Last year, London was targeted on 23.1 percent of his routes and caught 62.7 percent of those passes at a clip of 8.2 YPT while playing in an offense that completed 61.7 percent of passes for 7.1 YPA. His rookie-year numbers per-target were less impressive — essentially mimicking the overall efficiency of Atlanta's passing game overall — but that was while drawing targets on a whopping 27.5 percent of his routes. A new offense and new QB give him a good chance for his best per-target numbers yet, even if he returns to the rookie-season target rate (this part admittedly is more of an unknown). And that figures to happen while he runs far more routes, after averaging 25.0 per game in 2022 and 29.8 in 2023. 

It's hard to find a cleaner argument for a 2024 breakout; the only bad news for fantasy managers is that the high probability is reflected in London's second-round ADP.

Early ADP: Round 2 (20.6)  /  ADP Verdict: Slightly Underpriced

          

Eric Bieniemy and Sam Howell were godsends for Washington's overall pass volume but nightmares for the perimeter receivers, creating a strange offense with a ton of screen passes and other first-look targets for the RBs and TEs. Andy Reid's influence on Bieniemy was evident, just not necessarily in a good way. On top of that, Howell's affinity for holding the ball and scrambling around led to way too many high-difficulty short/intermediate throws and not enough shots downfield. Howell has some good traits, but the risk/reward section of his brain doesn't seem to work under pressure. He's the kind of QB that will risk an interception to force a six-yard pass to Logan Thomas on 2nd-and-20.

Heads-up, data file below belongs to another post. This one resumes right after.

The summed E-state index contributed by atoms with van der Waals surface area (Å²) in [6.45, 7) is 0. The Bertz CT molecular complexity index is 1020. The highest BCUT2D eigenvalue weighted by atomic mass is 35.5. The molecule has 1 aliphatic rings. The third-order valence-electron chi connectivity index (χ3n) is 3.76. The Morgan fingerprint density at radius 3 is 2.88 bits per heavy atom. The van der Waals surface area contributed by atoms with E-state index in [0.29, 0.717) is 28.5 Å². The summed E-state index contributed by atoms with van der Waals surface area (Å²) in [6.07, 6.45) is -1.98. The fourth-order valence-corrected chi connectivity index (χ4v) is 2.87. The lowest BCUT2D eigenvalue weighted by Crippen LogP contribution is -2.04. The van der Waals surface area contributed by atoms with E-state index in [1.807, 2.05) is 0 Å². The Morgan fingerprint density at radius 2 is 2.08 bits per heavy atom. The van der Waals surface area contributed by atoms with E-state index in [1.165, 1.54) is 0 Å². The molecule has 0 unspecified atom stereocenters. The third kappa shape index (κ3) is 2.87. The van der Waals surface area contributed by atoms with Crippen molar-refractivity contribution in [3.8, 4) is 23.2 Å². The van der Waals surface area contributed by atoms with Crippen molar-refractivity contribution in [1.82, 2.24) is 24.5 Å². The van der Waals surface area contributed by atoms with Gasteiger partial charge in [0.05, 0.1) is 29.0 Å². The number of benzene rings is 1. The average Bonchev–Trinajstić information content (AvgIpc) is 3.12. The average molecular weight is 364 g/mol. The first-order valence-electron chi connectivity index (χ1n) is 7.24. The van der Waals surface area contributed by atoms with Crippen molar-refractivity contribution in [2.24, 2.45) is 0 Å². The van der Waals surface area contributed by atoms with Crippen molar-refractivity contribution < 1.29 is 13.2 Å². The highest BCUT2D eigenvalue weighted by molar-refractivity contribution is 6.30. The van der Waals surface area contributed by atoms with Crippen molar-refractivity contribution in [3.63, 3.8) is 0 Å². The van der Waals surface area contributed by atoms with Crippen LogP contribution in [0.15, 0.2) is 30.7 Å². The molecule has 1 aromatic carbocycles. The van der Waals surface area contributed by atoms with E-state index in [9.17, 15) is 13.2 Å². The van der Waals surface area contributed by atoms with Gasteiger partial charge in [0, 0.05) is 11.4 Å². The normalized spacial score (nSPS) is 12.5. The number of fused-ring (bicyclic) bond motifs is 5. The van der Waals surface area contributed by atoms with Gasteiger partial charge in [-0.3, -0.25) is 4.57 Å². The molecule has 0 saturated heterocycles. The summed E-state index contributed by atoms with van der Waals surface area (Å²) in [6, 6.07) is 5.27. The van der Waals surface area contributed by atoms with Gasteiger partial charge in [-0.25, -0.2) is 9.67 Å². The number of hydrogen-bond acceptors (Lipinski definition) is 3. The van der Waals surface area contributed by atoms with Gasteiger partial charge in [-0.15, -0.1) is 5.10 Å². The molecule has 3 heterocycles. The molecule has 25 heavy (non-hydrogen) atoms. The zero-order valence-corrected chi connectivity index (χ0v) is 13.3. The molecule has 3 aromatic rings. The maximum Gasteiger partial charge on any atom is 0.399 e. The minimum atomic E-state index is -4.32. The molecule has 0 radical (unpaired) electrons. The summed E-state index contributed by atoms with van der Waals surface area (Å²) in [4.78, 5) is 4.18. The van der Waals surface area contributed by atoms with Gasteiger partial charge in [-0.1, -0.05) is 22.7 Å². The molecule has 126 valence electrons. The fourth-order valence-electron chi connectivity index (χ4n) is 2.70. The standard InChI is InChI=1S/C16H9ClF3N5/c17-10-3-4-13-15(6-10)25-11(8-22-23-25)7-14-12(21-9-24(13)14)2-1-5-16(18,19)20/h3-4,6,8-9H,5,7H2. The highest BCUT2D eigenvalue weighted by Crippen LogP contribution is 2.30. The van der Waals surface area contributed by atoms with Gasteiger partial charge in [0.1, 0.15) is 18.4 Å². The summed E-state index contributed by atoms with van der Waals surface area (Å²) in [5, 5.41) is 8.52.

Stuck in this disaster, McLaurin drew targets on a career-low 20.0 percent of routes and averaged a personal worst of 12.0 PPR points per game. He's accustomed to poor QB play and poor coaching, but what happened last season was close to a worst-case scenario for both, with McLaurin only reaching 1,000 yards (and barely) because he played all 17 games and ran 659 routes (75 more than his previous career high).